opinion

"Go back to your country." Racism in Australia hasn't changed. But how I respond to it has.

"Go back to your country," said a man driving past as I was walking near the Immigration Museum, of all places.

For those from ethnically and culturally diverse backgrounds, experiences like this are all too familiar. Racist incidents, especially verbal abuse, takes a split second and by the time I realised what the driver had said, the car was gone.

And for the victim, the response mechanism always freezes due to shock hindering our ability to defend ourselves. I didn’t provoke it, I felt powerless, angry and disappointed knowing a fellow Australian would challenge my sense of belonging based on the colour of my skin.

Watch: Awkward questions I get asked as a young Aboriginal woman. Post continues below.


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As the COVID-19 pandemic spread around the world, incidents of racism towards those of Asian ethnicity and appearance increased – with Australia being no exception. A survey compiled by the Asian Australian Alliance and researcher Osmond Chiu found nearly 400 people with Asian backgrounds reported experiencing racist incidents.

It seems a lot of these incidents have been driven by paranoia, which in turn has led to prejudice. In one online Zoom community consultation forum I participated in, organised by a government department, one representative spoke up and said how China needed to take responsibility for the spread of COVID-19 and that if people mention this it should not be classified as racism

While this individual attempted to support his stance by saying it is a geopolitical matter, views like this spark prejudice and leave people of Chinese, and to a certain extent, Asian appearance open to further attack.

Based on conversations within my personal and professional networks, anecdotal evidence has told me a large number of COVID-19 inspired racist incidents around the country are not captured in surveys or reported to the relevant authorities due to fear and anxiety.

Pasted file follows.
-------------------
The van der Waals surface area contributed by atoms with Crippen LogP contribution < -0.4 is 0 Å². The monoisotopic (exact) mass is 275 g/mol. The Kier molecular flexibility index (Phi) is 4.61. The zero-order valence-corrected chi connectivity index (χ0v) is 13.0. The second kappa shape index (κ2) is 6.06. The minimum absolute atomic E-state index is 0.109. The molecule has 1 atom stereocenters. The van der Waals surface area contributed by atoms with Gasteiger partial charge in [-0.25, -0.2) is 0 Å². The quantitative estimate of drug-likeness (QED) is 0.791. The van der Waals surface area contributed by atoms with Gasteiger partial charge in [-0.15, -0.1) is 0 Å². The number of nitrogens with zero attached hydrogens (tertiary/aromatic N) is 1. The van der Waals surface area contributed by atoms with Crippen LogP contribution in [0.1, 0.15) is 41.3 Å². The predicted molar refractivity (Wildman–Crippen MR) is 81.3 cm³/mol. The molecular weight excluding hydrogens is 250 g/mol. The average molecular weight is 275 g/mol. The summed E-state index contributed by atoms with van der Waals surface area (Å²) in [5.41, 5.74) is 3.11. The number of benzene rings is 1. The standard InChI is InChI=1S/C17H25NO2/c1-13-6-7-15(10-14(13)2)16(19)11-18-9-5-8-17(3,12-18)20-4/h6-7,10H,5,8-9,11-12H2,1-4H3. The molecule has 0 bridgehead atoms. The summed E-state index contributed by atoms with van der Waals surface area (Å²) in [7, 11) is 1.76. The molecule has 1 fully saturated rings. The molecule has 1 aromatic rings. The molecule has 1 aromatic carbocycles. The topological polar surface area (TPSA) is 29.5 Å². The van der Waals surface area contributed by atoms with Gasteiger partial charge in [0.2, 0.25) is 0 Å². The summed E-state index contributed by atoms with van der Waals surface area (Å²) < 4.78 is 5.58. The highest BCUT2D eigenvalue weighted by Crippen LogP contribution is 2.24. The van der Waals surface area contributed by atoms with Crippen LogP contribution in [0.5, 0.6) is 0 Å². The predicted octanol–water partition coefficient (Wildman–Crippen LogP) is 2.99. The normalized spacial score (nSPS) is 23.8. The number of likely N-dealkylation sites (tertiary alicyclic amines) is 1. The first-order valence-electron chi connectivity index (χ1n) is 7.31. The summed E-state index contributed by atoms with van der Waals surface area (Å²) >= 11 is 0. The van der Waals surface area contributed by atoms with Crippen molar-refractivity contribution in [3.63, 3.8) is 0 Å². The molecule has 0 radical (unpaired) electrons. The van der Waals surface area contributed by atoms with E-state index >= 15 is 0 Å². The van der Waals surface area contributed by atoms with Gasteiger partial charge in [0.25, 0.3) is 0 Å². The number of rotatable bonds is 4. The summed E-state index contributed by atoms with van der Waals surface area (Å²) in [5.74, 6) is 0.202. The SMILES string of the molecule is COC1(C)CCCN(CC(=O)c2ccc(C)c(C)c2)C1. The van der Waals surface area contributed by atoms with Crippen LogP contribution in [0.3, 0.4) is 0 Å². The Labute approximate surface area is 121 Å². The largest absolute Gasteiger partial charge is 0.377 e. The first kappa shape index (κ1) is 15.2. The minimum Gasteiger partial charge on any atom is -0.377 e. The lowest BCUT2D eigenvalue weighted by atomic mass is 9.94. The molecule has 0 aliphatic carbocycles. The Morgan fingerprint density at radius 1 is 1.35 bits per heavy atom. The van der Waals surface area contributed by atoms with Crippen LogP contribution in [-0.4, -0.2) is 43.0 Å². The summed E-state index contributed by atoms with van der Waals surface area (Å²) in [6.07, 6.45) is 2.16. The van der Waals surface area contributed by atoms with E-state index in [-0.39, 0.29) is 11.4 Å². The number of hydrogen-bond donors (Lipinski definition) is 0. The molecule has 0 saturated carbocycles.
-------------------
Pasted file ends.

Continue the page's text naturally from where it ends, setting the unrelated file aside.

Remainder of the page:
After hearing the stories and experiences of my Asian-Australian friends, I for the first time in my life had to think twice before putting my mask on before going out shopping (before it became mandatory) and wondered if I would be abused in the lift or at the shops. And for the first time in my life, I felt unsafe and unwelcome in my own country.

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To regain my confidence and composure, I contacted my social circle to let go of these negative emotions. Fortunately, I have great friends like Christine Yeung, whose professional background as a psychologist helped me to turn my negative emotions to positivity and productivity.

It was these conversations that got us thinking - I am lucky to have good friends, but what about people who don’t have such friends? Who can help them through this?

Racism incidents are often not serious enough for people to visit a psychologist or counsellor because it may not be directly associated with mental illness. Even if it is, people of Asian-Australian backgrounds often want to avoid mental health professionals due to cultural stigma. 

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An analogy is that pain from racism is similar to hurting an ankle – whilst it is okay to not do anything about it, it is advisable to see a doctor in case it might be worse than it looks. 

Therefore, why don’t we have direct support services that are culturally appropriate for people experiencing racism to help them understand how it is impacting them and move through some of the negative emotions in a culturally appropriate way?  

Since the spread of COVID-19 in Australia, we have seen petitions such as #UnityOverFear initiated by Jason Yat-sen Li and the Chinese Australian Forum, government and community consultation sessions, surveys and stories in the media. Solutions we have seen thus far include the call for a new national anti-racism strategy, the availability of more translated materials, better data collection and making it easier to report incidents with the Australian Human Rights Commission and the police. 

While all of these are important initiatives to address racism as a whole, gaps remain in helping individuals currently coping with the after-effects of racism on a case by case basis.

My conversations with Christine Yeung led to the development of Resilience Against Racism (RAR), an initiative to help people heal from experiences of racism and use their strength to perform an act of kindness to spread community resilience. We want to compliment current anti-racism initiatives by filling a much-needed service gap in the support system.

We need to start addressing racism in a different way. It is about how we can build a more resilient community to respond and call out racism and at the same time support people who have experienced it first-hand to tackle it head on. When the naysayers tell us to “go back to your country”, we will know how to respond with confidence and positivity.

Feature image: Supplied.

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